Tac n Stretch Quads
Lay face down on the foam roller with the roller on the front of your thighs. Go back and forth until you find a spot that is sensitive. Hold pressure there and bend your knee up and down
In a half kneeling position prop your kneeling leg on a surface about a foot off the ground (ie couch). Engage through your core and lean forward to stretch.
Foam Roll Adductors
Lay face down in a frog-legged position with the foam roller perpendicular to your inner knee. With the roller resting on your inner thigh rock back and forth.
Lay on your back at the edge of the bed. Bring the knee farthest from the edge to your chest. Let the other knee fall off the bed to stretch your hip.
Standing upright bend your knee up to waistline, open your hip and raise your foot towards the ceiling. Reach back behind your body. Then return to neutral.
It's not your Bursa
Runners will commonly develop pain on the outside of the hip. This has been traditionally attributed to irritation at the bursa, termed greater trochanteric bursitis by medical providers. While it’s common to have pain on the outside of the hip with running it is very rare for this to be attributed to the bursa. More likely diagnoses include greater trochanteric pain syndrome, gluteal tendinopathy, referred back pain or a gluteal tear.
Stability at the Hip
The hip has three degrees of freedom, this is important because it makes it a very dynamic joint; however, this means that the hip requires quite a bit of stability to control movement in all three planes of motion. The muscles surrounding the hip joint are dynamic stabilizers that are used to work in multiple directions with a variety of angles of pull. Moreover, the muscles at the hip play an important role in mitigating forces down the kinetic chain.Weak hips can cause misalignment in the lower body, which can lead to imbalances and poor running form. Strong hips can help maintain proper alignment and prevent compensations that can result in injuries. Stability of the lower legs requires good stability of the muscles of the hip. Below are some exercises that work on achieving multi-planer stability at the hip.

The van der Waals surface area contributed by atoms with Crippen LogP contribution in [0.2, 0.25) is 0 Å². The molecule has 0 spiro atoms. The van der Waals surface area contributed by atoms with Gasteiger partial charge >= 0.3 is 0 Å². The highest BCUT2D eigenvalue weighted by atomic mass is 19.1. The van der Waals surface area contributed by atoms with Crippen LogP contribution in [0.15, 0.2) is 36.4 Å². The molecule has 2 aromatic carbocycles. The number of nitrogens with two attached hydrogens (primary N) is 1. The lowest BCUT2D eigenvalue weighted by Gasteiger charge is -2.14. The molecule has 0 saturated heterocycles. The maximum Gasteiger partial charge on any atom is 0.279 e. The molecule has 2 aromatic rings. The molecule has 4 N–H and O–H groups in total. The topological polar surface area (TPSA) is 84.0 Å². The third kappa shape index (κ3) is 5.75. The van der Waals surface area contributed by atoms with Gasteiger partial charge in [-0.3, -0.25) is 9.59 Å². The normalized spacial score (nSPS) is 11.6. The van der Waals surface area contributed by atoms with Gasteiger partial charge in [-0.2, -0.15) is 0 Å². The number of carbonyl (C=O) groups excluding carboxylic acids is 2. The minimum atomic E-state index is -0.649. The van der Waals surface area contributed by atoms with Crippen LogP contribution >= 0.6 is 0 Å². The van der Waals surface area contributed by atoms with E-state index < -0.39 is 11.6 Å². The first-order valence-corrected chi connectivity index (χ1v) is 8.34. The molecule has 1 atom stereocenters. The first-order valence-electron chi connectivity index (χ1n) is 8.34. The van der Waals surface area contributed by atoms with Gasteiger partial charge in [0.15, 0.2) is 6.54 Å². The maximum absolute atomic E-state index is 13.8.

Standing Hip Abduction
Standing on one leg, kick leg out into the band and hold for 30sec. Try to maintain your balance and keep your hip level.
Standing Hip Abd on Balance Board
Standing on one leg on a balance board, kick leg out into the band and hold for 30sec. Try to maintain your balance and keep your hip level.
Single Leg Balance
Standing on an uneven surface, stand on one leg.
Single Leg Pallof Press
Standing on one leg. Press a band anchored laterally back and forth from your chest.
Strength at the Hip
The hip connects the lower leg to the core. Ultimately having good strength at the hip allows runners to generate power through the core and move forward in space faster. Strengthening the quads, glutes, and hamstrings is pivotal in generating power for forward propulsion. The glutes, quads, and hamstrings are the largest muscles of the leg; thus they are capable of generating an incredible amount of power. Below are several exercises to strengthen the hip and thus provide stability through the whole kinetic chain.
Learning how to initiate movement through your hips will help engage your glutes during foundamental movements like squats, deadlifts, and hip thrusts.
4 Way Step Up
Initiating movement through your hip, step up to a march, step down ad tap your heel then march back up, step laterally and march up, step back and diagonally and march back up.
With trail leg propped on a box. Perform a split squat initiating movement through the hip.
Runner Banded Hip Flexion
Lean against the wall with a band wrapped around your feet. March one leg up into the band forcefully and hold. Then repeat on the opposite side.